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Saudi award honors slain UK student as writers call for accountability

One columnist wrote that if the attacker was a Muslim and the victim wasn't, Western media would have hyped the incident

Published: Updated:

The Saudi education ministry announced on Monday that an award for distinguished scholarship students studying abroad will be named after Nahid al-Manea, the 32-year-old student who was killed last week in the UK.

The head of al-Jouf University, Dr. Ismail al-Bushri, said the award was announced after it was approved by the minister of higher education, Khaled al-Ankari.

Manea was found bleeding to death last week in a park in the town of Colchester. Her death has puzzled UK police, who suspect that the killing may have been religiously motivated. She hailed from Saudi Arabia’s Najaf region and had traveled to Britain as part of the King Abdullah Foreign Scholarship Program.

This comes after Manea was laid to rest in her hometown earlier this week.

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Addressing Manea's family while offering his condolences, Bushri said: "This is not only your tragedy, it's the entire country’s tragedy. As the university announces an international award in Nahed al-Manea's name - God bless her soul - it confirms how proud we are of this ambitious girl who was a model of perseverance in demanding an education.”

He went on to say: “(The award) also encourages scholarship students abroad to excel and to persevere in continuing their scholarship journey so they return (to their country) and serve it and their religion while armed with education and knowledge from the best universities around the world."


Saudi writers angered

Manea's death was met with national grief as hundreds of Saudis attended her funeral earlier this week, as well angry reactions to the murder in the local press.

In an article published in al-Mowaten news site, Saudi columnist Khalaf al-Harbi called for escalating Nahed al-Manea's case so such attacks do not recur.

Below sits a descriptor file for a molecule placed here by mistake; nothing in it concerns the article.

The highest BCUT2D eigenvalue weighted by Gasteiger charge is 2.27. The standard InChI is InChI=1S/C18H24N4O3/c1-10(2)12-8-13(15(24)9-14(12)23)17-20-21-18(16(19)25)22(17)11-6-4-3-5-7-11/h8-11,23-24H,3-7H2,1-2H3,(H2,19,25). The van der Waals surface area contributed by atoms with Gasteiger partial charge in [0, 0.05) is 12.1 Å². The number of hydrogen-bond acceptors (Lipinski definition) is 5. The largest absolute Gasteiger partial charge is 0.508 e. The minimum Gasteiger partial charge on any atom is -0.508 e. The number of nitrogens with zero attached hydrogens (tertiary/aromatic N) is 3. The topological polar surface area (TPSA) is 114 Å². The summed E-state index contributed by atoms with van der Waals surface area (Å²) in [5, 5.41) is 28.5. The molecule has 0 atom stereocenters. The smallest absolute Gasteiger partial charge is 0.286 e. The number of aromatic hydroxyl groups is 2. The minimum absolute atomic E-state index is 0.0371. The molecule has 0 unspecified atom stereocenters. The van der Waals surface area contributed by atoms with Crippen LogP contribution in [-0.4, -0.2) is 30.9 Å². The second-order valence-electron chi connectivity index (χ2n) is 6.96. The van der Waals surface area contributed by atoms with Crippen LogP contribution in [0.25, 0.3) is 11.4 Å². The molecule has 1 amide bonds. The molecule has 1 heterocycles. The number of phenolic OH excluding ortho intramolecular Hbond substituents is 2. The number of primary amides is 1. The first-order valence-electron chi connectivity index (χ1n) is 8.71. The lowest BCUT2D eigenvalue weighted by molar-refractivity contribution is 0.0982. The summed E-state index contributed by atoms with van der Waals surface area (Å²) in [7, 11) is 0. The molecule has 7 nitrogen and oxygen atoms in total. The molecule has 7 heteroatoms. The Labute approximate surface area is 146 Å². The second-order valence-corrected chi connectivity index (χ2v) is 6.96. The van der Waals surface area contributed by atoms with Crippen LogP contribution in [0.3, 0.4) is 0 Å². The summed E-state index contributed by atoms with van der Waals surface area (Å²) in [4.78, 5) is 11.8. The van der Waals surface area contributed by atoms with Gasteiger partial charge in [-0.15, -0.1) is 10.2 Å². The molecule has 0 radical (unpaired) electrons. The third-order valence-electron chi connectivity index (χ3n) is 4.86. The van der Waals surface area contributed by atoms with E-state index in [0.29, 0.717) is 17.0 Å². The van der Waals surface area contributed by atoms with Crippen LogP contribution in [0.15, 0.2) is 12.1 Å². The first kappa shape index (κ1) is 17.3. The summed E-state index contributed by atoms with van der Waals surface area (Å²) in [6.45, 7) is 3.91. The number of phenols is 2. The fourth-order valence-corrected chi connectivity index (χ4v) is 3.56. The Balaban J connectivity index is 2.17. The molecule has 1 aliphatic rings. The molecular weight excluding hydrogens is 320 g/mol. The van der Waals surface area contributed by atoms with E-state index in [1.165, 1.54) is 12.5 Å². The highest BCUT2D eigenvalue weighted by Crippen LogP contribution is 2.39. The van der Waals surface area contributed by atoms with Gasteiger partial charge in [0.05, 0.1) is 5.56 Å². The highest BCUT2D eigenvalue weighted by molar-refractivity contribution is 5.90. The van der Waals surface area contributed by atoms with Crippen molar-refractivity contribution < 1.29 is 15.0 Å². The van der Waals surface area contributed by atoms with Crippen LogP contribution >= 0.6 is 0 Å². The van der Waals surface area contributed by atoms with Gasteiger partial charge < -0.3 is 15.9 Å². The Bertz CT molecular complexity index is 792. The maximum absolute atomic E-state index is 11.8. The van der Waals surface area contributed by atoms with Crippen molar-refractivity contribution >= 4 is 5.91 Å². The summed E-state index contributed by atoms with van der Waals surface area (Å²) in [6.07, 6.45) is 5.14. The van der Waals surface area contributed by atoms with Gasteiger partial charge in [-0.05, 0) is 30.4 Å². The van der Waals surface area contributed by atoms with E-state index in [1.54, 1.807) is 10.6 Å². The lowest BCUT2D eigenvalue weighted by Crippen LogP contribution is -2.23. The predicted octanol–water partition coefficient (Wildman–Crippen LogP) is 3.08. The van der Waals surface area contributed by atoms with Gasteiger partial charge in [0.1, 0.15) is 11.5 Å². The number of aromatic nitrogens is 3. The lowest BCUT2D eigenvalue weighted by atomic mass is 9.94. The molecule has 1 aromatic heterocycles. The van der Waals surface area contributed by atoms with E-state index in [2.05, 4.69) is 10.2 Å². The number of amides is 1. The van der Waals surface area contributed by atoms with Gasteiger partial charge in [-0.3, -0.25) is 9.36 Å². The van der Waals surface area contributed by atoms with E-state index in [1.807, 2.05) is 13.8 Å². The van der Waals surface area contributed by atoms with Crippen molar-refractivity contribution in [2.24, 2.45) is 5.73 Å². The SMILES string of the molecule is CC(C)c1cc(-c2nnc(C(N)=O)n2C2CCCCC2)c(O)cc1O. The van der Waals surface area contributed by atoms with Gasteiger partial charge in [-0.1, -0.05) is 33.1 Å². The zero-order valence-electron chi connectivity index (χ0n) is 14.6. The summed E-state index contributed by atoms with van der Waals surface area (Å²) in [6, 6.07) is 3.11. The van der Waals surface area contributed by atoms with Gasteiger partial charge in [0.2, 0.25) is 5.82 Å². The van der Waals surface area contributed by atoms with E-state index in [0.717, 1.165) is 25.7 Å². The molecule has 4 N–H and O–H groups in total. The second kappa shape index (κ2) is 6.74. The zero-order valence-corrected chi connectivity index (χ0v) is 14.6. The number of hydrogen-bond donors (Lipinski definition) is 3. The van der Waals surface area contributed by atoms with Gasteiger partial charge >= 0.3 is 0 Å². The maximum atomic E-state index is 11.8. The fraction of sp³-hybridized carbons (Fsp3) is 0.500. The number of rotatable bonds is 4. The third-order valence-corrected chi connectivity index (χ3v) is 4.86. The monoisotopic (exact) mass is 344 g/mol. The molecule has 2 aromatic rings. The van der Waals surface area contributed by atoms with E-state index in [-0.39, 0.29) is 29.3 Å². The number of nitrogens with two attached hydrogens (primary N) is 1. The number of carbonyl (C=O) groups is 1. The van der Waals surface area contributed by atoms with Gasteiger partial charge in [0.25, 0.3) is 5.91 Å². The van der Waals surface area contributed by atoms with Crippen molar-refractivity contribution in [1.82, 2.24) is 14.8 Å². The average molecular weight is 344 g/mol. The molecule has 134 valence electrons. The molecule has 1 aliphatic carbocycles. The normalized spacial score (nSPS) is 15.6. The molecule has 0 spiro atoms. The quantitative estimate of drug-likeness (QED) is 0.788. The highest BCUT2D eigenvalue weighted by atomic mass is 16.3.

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"Our hope is that the foreign affairs ministry resumes the details of this condemned crime which shocked everyone in Saudi Arabia. Although the UK police investigation has not yet found the killer or realized the motives of this crime, most media outlets' and social networking websites' hints indicate the crime occurred for racist reasons due to her conservative Islamic dress," Harbi wote.

He also said that if the motive behind the crime proves to be of a racist nature, then it's the duty of concerned parties, whether official, media or popular ones, to escalate this case in Britain to prevent such crimes which occur due to hatred against Muslims from happening.

Harbi also said that if the attacker was a Muslim and the victim wasn't, Western media would have hyped the incident in order to prevent its occurrence.

The columnist also noted that while hate crimes are not common in Britain, the murder of one person is equal to murdering millions in the eyes of the victims' family and home country.

Another columnist wrote in Al-Watan newspaper that he completely agrees with studies and reports by rights groups which confirm that racism in Britain and wider Europe is empowered by the European media’s rhetoric, adding that the language of extremist religious rhetoric is as powerful as European media rhetoric when it comes to hate crime.

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"If it turns out to be true that our sister Nahed was a victim of a hate crime, then she won't be the last victim ," the columnist added.

Another columnist criticized some statements reported in the Saudi media that had blamed Manea's death on the scholarship program. He wrote in Okaz that the country's loss of one of its students in the scholarship program is a disaster but another disaster is those trying to exploit her murder to blame it on the program.

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"When some suspect that the scholarship program is the reason behind what's happened to Manea, then it's as if they're ignoring daily news of women being killed by their husbands or fathers or sons or maids; none of these victims are on a scholarship program and none of them reside outside the country," he added.